17-year-old's podcasts about autism change hearts and minds
Podcasts have become an outlet for many who now spend more time at home due to the pandemic. It's why 17-year-old Jackson Robol decided to start a podcast from his own bedroom in Greenville, N.C.Posted — Updated
Jackson lives with autism. His father, Ken Robol, teaches computer science at Vance Granville Community College, which includes a class about podcasting. Due to COVID-19, he now teaches virtual classes from his home.
Ken Robol said his son, like many living with autism, has trouble putting sentences together unless he’s watching sports, explaining, "we would hear him up in his room and he would be doing a play-by-play with his TV."
That’s when Robol suggested that Jackson start a sports podcast and try to get local sports figures to do five to ten minute interviews using Zoom. His dad helps edit the program and the two post the results on Jackson’s Facebook page.
Every podcast starts with "I’m Jackson Robol and welcome to the Jackson Robol Show." The rest of Jackson's introduction includes his list of favorite topics, "It’s a sports show, NBA sports show, college sports show and much more."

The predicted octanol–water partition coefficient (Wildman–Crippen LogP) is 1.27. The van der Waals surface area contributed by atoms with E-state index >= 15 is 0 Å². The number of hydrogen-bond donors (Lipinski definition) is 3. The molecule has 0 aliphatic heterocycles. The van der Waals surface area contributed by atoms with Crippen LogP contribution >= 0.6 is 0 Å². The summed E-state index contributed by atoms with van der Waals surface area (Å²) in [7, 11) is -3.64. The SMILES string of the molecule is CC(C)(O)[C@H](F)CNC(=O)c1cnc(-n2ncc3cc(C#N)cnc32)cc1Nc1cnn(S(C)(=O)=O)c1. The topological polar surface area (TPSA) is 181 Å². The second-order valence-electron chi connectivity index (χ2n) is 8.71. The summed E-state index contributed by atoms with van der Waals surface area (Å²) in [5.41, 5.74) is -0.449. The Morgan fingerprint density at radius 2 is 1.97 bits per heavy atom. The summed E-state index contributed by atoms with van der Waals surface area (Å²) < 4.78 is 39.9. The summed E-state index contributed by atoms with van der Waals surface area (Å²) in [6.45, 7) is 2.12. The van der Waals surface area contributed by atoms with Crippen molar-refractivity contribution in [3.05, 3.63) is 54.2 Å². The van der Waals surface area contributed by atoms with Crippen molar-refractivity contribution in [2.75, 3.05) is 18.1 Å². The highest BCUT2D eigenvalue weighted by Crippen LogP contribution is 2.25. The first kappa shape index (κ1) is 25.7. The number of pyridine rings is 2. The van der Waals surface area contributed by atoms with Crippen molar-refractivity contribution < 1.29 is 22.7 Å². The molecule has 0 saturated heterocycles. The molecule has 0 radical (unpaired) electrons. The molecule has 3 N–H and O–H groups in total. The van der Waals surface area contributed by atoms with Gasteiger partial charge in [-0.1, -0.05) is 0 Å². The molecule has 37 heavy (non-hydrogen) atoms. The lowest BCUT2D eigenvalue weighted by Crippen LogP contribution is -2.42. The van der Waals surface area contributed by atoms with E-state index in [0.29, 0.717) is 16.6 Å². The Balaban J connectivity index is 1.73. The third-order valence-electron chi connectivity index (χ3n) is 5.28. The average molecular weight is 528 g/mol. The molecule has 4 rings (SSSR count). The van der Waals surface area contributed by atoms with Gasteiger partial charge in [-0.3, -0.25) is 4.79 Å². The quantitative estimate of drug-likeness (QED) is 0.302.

Since August, Jackson has interviewed Greenville morning radio host Marc Miller, the Durham Bulls’ vice president Mike Birling and Pitt County Special Olympics organizers Brett Harpe and Cam McFarland, among many other guests.
"This would not have started, really, without COVID-19, because I was able to help him," said Robol, who always tells his students to discover their own niche, their own talent and find a way to make a living at it.
It may also be a key to his own son’s future.
"People with autism have a challenge where there’s not many job opportunities; there’s just not," said Robol. "Jackson has a very likable personality. He’s a very good kid and people tend to respond to that."
He believes his son’s personality is the reason Jackson is gaining new podcast followers.
"I had about 450 likes last week," said Jackson, whose dad said he gets about 500 views per Facebook video. .
One of Jackson’s podcasts stands out above the others, and it’s not about sports. Jackson interviewed autism advocate Daniel Svoboda, whoose cartoon-style "Imagifriends" characters have been televised on public television and a national home renovation program.
Svoboda is also a conference speaker with messages about autism.
When Jackson asked, "What’s the most powerful thing you’ve overcome?," Svoboda answered, "During the times when I’ve been bullied … and called bad names during my time growing up with autism."
Svoboda overcomes his own disability with determination, telling Jackson, "I’m fully dedicated and devoted to spreading autism acceptance, autism inclusion and to help the world to know and to understand that autism is to be known and understood and not to be judged or criticized in any harsh way."